A taxi driver’s tale, Part 2: The poverty of social status in Georgia
Looking at the association between an individual’s social status and his/her standing in the labor market, the first part of this blog post concluded that higher labor market mobility is characteristic for people with high social status, and that those with high social status have better chances of finding an attractive job. Yet, the question remains whether people with higher social status actually live better lives i.e., enjoy economic well-being and have better perceptions about their and their children’s future. To answer this question, this blog post examines how social status is associated with individual and household well-being. Data again comes from CRRC’s 2013 Caucasus Barometer (CB) survey.
According to Geostat, the subsistence minimum in Georgia was GEL 137 in 2013 (approximately USD 80). CB 2013 asks a question about personal income last month, but the answer options are given in categories (income ranges). The subsistence minimum of $80 falls into the category between $51 and $100. It is used in the blog post as a reference category to compare, on the one hand, individuals with higher incomes and, on the other hand, individuals with lower incomes. The group of respondents reporting not having personal income are considered a separate group.
As expected, social status is positively associated with personal income. Almost half of the representatives of the high social status group made more than $100 last month, whereas only 30% of the low status group and 36% of the middle status group managed to exceed the same threshold. Interestingly, the no income category prevails in the high and middle social status groups. One in every three people in these groups reports having no personal income compared to one in every four in the low status group.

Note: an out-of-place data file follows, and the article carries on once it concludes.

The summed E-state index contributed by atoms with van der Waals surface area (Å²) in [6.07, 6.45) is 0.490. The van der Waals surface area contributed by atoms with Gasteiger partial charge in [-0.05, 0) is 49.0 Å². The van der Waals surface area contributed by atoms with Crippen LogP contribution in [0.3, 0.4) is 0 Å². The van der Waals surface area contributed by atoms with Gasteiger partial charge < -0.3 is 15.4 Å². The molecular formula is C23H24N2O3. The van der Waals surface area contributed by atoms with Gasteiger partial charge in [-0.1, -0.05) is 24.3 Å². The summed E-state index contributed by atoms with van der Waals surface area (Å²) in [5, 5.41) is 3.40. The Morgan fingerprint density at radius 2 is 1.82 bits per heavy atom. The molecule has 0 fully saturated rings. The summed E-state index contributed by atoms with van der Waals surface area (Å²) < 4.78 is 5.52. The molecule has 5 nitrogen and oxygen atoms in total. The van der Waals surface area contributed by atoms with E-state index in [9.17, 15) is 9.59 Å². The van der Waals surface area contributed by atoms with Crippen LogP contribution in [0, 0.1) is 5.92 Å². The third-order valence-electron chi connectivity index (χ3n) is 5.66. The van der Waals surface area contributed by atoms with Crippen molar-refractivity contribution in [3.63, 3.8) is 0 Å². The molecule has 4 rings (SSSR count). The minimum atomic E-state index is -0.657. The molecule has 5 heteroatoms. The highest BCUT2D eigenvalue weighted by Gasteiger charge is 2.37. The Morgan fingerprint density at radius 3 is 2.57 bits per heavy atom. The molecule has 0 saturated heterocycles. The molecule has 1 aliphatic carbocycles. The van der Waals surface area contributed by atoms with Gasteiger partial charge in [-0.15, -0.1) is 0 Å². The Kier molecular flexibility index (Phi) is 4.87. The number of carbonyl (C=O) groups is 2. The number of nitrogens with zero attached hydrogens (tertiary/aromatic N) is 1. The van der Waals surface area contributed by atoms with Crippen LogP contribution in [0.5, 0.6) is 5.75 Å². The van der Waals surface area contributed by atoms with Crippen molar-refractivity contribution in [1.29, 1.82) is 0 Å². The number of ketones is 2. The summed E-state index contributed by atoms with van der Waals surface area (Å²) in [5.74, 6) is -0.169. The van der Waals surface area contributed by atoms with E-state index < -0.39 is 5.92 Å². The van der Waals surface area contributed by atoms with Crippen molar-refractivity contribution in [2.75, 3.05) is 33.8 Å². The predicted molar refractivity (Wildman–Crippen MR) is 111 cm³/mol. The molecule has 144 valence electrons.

Unsurprisingly, the higher its social status, the more money a household spends. Geostat reported GEL 900 (approximately USD 500) as average monthly household expenditures in 2013. In CB’s corresponding question, this falls into the category between $401 and $800. Again, this is used as a reference category to differentiate households spending more than the average from households spending less than the average. A higher social status is still positively associated with higher spending. However, the overall economic condition of Georgian households looks quite poor. As the chart below shows, even in the high social status group, the majority of households spent under $401 last month, and only 19% spent more than the reference category. In the low social status group, almost everyone (91%) spent less than the reference category, meaning that the low status group households spend significantly less than Georgian households on average.
The poor economic condition of the majority of the Georgian population is confirmed by CB questions about personal savings and debt. The vast majority of Georgians do not have savings, regardless of their social status. However, the high social status group (17%) is almost twice as likely to have some savings compared with members of the low (8%) and middle (9%) status groups. Likewise, money is more often owed to the representatives of the high status group (25%) compared to the middle and low status group members (18% and 12% respectively). The data does not show significant differences in terms of personal debts. Approximately 40% of each group reports owing money.